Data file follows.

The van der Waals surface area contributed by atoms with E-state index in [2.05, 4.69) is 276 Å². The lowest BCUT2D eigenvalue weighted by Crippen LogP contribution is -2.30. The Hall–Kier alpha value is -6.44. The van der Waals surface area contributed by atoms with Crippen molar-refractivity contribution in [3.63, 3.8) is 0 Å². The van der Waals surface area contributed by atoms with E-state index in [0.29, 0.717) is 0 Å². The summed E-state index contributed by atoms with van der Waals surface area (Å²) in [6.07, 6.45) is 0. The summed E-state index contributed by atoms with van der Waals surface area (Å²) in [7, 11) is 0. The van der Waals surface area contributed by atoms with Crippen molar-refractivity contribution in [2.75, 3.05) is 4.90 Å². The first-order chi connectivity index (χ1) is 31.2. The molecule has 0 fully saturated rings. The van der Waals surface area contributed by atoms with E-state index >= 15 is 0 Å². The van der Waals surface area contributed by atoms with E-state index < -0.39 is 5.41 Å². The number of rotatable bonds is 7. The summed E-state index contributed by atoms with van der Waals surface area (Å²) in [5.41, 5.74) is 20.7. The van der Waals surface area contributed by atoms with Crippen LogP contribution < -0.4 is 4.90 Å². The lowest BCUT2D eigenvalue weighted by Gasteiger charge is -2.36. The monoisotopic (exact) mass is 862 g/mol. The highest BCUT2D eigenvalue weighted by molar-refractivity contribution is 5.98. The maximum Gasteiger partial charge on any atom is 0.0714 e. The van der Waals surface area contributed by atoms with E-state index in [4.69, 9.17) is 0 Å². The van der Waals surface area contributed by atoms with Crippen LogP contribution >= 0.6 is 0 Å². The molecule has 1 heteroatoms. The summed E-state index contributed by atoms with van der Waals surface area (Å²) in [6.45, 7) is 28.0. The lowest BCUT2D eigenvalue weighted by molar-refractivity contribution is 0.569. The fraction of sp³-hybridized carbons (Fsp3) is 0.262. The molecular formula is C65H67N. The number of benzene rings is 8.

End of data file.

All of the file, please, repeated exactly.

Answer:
The van der Waals surface area contributed by atoms with E-state index in [2.05, 4.69) is 276 Å². The lowest BCUT2D eigenvalue weighted by Crippen LogP contribution is -2.30. The Hall–Kier alpha value is -6.44. The van der Waals surface area contributed by atoms with Crippen molar-refractivity contribution in [3.63, 3.8) is 0 Å². The van der Waals surface area contributed by atoms with E-state index in [0.29, 0.717) is 0 Å². The summed E-state index contributed by atoms with van der Waals surface area (Å²) in [6.07, 6.45) is 0. The summed E-state index contributed by atoms with van der Waals surface area (Å²) in [7, 11) is 0. The van der Waals surface area contributed by atoms with Crippen molar-refractivity contribution in [2.75, 3.05) is 4.90 Å². The first-order chi connectivity index (χ1) is 31.2. The molecule has 0 fully saturated rings. The van der Waals surface area contributed by atoms with E-state index >= 15 is 0 Å². The van der Waals surface area contributed by atoms with E-state index < -0.39 is 5.41 Å². The number of rotatable bonds is 7. The summed E-state index contributed by atoms with van der Waals surface area (Å²) in [5.41, 5.74) is 20.7. The van der Waals surface area contributed by atoms with Crippen LogP contribution < -0.4 is 4.90 Å². The lowest BCUT2D eigenvalue weighted by Gasteiger charge is -2.36. The monoisotopic (exact) mass is 862 g/mol. The highest BCUT2D eigenvalue weighted by molar-refractivity contribution is 5.98. The maximum Gasteiger partial charge on any atom is 0.0714 e. The van der Waals surface area contributed by atoms with E-state index in [4.69, 9.17) is 0 Å². The van der Waals surface area contributed by atoms with Crippen LogP contribution >= 0.6 is 0 Å². The molecule has 1 heteroatoms. The summed E-state index contributed by atoms with van der Waals surface area (Å²) in [6.45, 7) is 28.0. The lowest BCUT2D eigenvalue weighted by molar-refractivity contribution is 0.569. The fraction of sp³-hybridized carbons (Fsp3) is 0.262. The molecular formula is C65H67N. The number of benzene rings is 8.